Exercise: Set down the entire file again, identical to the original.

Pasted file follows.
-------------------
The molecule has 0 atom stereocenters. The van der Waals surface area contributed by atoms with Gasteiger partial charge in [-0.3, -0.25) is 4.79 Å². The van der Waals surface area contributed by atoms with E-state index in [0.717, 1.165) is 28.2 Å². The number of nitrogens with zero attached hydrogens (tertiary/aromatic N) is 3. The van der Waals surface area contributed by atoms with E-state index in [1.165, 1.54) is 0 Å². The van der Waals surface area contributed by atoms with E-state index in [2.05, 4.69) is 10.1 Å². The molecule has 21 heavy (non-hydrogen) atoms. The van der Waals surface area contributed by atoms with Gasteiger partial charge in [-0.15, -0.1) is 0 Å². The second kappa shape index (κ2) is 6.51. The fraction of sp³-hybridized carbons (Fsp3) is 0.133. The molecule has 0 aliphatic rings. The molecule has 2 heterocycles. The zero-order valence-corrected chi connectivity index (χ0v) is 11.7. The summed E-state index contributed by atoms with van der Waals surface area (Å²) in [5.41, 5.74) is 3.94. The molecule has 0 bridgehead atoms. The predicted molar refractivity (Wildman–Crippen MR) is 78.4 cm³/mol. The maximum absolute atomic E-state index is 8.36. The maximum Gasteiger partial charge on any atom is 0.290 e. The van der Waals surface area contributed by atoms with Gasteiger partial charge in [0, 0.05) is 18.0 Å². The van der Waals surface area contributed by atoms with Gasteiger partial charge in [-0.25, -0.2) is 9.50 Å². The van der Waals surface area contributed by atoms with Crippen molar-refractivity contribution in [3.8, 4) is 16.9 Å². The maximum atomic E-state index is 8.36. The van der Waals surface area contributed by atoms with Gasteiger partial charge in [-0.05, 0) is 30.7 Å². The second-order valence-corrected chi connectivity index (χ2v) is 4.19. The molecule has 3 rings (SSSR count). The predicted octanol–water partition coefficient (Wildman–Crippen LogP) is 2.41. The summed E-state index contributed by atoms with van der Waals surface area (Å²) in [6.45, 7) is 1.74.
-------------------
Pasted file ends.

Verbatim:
The molecule has 0 atom stereocenters. The van der Waals surface area contributed by atoms with Gasteiger partial charge in [-0.3, -0.25) is 4.79 Å². The van der Waals surface area contributed by atoms with E-state index in [0.717, 1.165) is 28.2 Å². The number of nitrogens with zero attached hydrogens (tertiary/aromatic N) is 3. The van der Waals surface area contributed by atoms with E-state index in [1.165, 1.54) is 0 Å². The van der Waals surface area contributed by atoms with E-state index in [2.05, 4.69) is 10.1 Å². The molecule has 21 heavy (non-hydrogen) atoms. The van der Waals surface area contributed by atoms with Gasteiger partial charge in [-0.15, -0.1) is 0 Å². The second kappa shape index (κ2) is 6.51. The fraction of sp³-hybridized carbons (Fsp3) is 0.133. The molecule has 0 aliphatic rings. The molecule has 2 heterocycles. The zero-order valence-corrected chi connectivity index (χ0v) is 11.7. The summed E-state index contributed by atoms with van der Waals surface area (Å²) in [5.41, 5.74) is 3.94. The molecule has 0 bridgehead atoms. The predicted molar refractivity (Wildman–Crippen MR) is 78.4 cm³/mol. The maximum absolute atomic E-state index is 8.36. The maximum Gasteiger partial charge on any atom is 0.290 e. The van der Waals surface area contributed by atoms with Gasteiger partial charge in [0, 0.05) is 18.0 Å². The van der Waals surface area contributed by atoms with Gasteiger partial charge in [-0.25, -0.2) is 9.50 Å². The van der Waals surface area contributed by atoms with Crippen molar-refractivity contribution in [3.8, 4) is 16.9 Å². The maximum atomic E-state index is 8.36. The van der Waals surface area contributed by atoms with Gasteiger partial charge in [-0.05, 0) is 30.7 Å². The second-order valence-corrected chi connectivity index (χ2v) is 4.19. The molecule has 3 rings (SSSR count). The predicted octanol–water partition coefficient (Wildman–Crippen LogP) is 2.41. The summed E-state index contributed by atoms with van der Waals surface area (Å²) in [6.45, 7) is 1.74.